The Four Seasons

With Christmas fast approaching, Natalie kicks off December by asking how the seasons affect our writing.

As writers do we make a conscious effort to link our tales to seasonal events? This can be a good selling point with our short stories but similarly it can tie us down. We have to time it right so that our story lands on the editor’s desk at the right time. If we’re writing historical novels, or even contemporary ones, how important is it to incorporate events of the time frame your book covers?

In the past I’ve been quite diligent about setting some of my short stories to match seasons and events but there is a definite downside to this practice. Without wishing to go into details of percentage uptake and rejection, not all stories are leapt upon by the editor saying they are just what’s neehaunted-house-ghosts-5675901ded. The rejection, if and when it comes, may be long enough delayed to preclude sending it on to another magazine which will by then have filled all available slots. The upshot of this is that you have a story you are quite pleased with (or you wouldn’t have submitted it in the first place) which will now have to wait another year before the opportunity arises to submit elsewhere. Has this stopped me writing a Valentine’s Day story, or one about ghouls, goblins and ghosts for Halloween? It hasn’t.

I have had some degree of success but what I also have is a stock of stories awaiting their time in a ‘to be submitted’ folder. Consequently, I can write these at my leisure and pull them up as and when appropriate.

Does the same thing obtain when applied to novels? Of course it doesn’t. None of us would write a whole book then file it 31311061away until Easter comes around just because that festival is central to our plot. What we do, what we must do, is ensure that we get our facts right. We can’t have our heroine walking around in shorts and T-shirt in the middle of winter, or eating ice-cream in a blizzard – not too sure about this one…I’m sure there are many of us who would eat ice-cream whatever the weather. Why wouldn’t you when it looks like this? Shorts and T-shirt would also not be appropriate if we’re writing a historical novel, no matter what the weather was like! These are the sort of things that challenge and inspire a writer and will often send them off on a ‘research trip’ that might lead to all sorts of fascinating things, none of which is usable in the book but my goodness they’re fun.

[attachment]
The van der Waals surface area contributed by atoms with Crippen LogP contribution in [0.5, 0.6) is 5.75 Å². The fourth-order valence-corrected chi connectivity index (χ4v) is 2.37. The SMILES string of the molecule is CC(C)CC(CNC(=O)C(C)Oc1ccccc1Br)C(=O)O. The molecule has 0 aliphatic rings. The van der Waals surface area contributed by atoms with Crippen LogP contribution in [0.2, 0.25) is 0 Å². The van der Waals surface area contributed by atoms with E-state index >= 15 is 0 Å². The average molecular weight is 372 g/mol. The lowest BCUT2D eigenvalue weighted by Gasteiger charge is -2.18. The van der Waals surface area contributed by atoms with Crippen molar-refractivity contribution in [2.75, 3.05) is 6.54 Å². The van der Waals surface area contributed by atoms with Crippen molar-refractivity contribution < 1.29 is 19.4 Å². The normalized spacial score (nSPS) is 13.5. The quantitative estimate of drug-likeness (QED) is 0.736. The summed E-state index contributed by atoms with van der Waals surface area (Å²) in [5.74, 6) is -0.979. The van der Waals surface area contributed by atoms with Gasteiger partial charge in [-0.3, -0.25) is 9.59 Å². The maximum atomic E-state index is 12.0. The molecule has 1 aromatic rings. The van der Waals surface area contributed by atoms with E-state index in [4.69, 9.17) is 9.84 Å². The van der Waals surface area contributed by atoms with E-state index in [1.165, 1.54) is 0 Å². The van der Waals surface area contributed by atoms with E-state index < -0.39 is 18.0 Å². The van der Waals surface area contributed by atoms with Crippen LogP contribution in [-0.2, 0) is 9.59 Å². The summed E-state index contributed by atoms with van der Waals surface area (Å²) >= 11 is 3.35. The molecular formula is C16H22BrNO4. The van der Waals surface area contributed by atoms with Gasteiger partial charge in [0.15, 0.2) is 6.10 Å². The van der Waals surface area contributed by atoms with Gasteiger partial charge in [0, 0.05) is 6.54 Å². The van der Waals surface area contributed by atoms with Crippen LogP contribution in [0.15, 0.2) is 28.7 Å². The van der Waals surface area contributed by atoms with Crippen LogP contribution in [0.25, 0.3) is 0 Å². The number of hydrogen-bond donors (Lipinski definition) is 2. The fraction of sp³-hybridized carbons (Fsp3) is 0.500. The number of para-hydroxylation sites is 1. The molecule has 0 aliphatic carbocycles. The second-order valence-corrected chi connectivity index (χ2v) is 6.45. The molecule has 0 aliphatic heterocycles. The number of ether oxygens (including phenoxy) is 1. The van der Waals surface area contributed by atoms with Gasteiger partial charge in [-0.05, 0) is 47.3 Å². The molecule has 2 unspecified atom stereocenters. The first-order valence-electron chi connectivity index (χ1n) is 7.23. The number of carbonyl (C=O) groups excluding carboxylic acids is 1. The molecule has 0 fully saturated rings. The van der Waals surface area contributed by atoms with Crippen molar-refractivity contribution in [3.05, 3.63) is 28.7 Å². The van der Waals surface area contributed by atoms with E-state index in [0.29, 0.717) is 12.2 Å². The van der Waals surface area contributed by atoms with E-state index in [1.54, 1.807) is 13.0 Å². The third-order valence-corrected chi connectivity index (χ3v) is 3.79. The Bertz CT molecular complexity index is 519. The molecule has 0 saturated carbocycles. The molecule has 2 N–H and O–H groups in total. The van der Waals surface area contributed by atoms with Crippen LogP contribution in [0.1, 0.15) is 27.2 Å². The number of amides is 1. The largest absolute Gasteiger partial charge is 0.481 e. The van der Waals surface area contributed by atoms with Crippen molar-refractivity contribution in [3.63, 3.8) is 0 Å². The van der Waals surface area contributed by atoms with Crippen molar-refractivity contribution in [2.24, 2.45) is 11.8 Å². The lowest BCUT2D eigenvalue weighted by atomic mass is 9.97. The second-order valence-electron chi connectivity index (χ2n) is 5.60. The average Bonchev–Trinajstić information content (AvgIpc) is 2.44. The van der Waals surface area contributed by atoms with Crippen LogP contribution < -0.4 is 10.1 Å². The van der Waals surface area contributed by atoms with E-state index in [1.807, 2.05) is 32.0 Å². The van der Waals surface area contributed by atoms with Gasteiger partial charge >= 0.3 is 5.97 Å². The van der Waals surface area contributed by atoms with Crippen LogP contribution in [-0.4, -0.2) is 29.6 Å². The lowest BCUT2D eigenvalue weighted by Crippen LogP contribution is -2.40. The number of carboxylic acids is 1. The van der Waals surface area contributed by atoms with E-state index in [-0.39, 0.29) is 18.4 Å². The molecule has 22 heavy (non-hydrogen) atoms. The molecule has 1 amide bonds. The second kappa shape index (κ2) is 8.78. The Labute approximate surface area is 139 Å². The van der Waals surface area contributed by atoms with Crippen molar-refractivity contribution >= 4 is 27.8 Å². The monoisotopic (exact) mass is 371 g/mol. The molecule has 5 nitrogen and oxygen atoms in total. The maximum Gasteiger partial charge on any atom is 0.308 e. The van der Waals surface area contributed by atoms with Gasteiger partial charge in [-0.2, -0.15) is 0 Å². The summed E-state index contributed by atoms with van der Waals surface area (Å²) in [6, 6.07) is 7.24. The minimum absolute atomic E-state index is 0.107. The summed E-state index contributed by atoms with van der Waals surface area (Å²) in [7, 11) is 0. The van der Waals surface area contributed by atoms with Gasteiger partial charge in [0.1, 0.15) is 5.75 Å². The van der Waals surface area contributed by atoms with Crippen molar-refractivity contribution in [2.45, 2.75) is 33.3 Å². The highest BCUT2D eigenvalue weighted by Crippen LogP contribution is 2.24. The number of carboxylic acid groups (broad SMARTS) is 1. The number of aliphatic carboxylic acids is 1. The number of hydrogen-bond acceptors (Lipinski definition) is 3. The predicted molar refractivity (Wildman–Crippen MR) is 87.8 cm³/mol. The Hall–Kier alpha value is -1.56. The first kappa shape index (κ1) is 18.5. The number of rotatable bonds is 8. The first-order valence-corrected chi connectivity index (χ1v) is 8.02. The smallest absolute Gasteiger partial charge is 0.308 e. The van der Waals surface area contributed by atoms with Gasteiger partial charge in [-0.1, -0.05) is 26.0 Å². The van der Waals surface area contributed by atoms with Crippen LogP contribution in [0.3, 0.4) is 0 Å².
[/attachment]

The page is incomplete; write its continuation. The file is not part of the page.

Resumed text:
In my work in progress I send my heroine to Scotland over Hogmanay. It was a very enjoyable exercise investigating how they celebrate north of the border. Don’t assume just because you bring in the New Year while watching the celebrations on television that you know all about it. Sadly I had to resort to research online and could only dream about actually going up there. One day maybe.

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To sum up, seasons are not just events, they are weather, clothing, even the food we eat. It may not be necessary always to make a big deal about these things. Just alluding to them might be all we need to make a point, a little salt here, a little pepper there. Just another form of season. What we must do is be diligent and get our facts right because as sure as God made little apples someone will notice if you get it wrong.

 

 

 

 

 

 

 

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4 thoughts on “The Four Seasons

  1. It’s funny, isn’t it? We sit here almost at Christmas and have to think up stories that are set in the late Spring or Summer, and then sit on a hot sunny beach in July having to summon up snow and mistletoe! I think your idea of stockpiling stories for the right submission time is a good one. Write them when you’re in the mood and be patient enough to sit on them until the right time. Far less pressure!

  2. It doesn’t always work, Viv, but sometimes it’s such a joy to pluck out an already written story and send it off at an appropriate time. Looking out of the window today I think it would be really hard to conjure up a story set on some faraway sunny beach. Sometimes though that’s exactly what we have to do.

  3. Excellent points as ever. I have to remeber when writing other people (norma folk) feel the cold. These sorts of things matter to readers.

  4. Thank you, Moya. I have, as you well know, one friend who suffers in the heat and another who is comfortable in temperatures which would have me taking a cold shower…and I’m definitely not a cold shower person. It’s impossible to cater for everyone – but important that we do the best we can

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